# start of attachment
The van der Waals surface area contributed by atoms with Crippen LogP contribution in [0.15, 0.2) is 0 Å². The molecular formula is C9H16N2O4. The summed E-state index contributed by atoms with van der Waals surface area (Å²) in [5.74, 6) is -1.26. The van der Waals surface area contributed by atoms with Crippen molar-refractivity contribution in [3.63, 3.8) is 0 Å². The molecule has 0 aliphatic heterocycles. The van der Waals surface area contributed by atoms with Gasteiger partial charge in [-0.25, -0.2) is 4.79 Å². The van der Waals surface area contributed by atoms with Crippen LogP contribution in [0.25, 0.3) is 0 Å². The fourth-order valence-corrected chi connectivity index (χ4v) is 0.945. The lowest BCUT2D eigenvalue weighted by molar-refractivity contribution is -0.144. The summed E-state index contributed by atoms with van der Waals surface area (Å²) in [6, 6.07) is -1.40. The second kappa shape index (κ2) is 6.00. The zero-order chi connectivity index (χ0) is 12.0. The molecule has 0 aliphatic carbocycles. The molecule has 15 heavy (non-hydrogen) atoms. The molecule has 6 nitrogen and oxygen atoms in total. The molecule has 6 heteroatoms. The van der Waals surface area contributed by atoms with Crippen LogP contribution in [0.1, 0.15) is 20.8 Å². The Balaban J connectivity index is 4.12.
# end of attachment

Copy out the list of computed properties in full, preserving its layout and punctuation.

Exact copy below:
The van der Waals surface area contributed by atoms with Crippen LogP contribution in [0.15, 0.2) is 0 Å². The molecular formula is C9H16N2O4. The summed E-state index contributed by atoms with van der Waals surface area (Å²) in [5.74, 6) is -1.26. The van der Waals surface area contributed by atoms with Crippen molar-refractivity contribution in [3.63, 3.8) is 0 Å². The molecule has 0 aliphatic heterocycles. The van der Waals surface area contributed by atoms with Gasteiger partial charge in [-0.25, -0.2) is 4.79 Å². The van der Waals surface area contributed by atoms with Crippen LogP contribution in [0.25, 0.3) is 0 Å². The fourth-order valence-corrected chi connectivity index (χ4v) is 0.945. The lowest BCUT2D eigenvalue weighted by molar-refractivity contribution is -0.144. The summed E-state index contributed by atoms with van der Waals surface area (Å²) in [6, 6.07) is -1.40. The second kappa shape index (κ2) is 6.00. The zero-order chi connectivity index (χ0) is 12.0. The molecule has 0 aliphatic carbocycles. The molecule has 15 heavy (non-hydrogen) atoms. The molecule has 6 nitrogen and oxygen atoms in total. The molecule has 6 heteroatoms. The van der Waals surface area contributed by atoms with Crippen LogP contribution in [0.1, 0.15) is 20.8 Å². The Balaban J connectivity index is 4.12.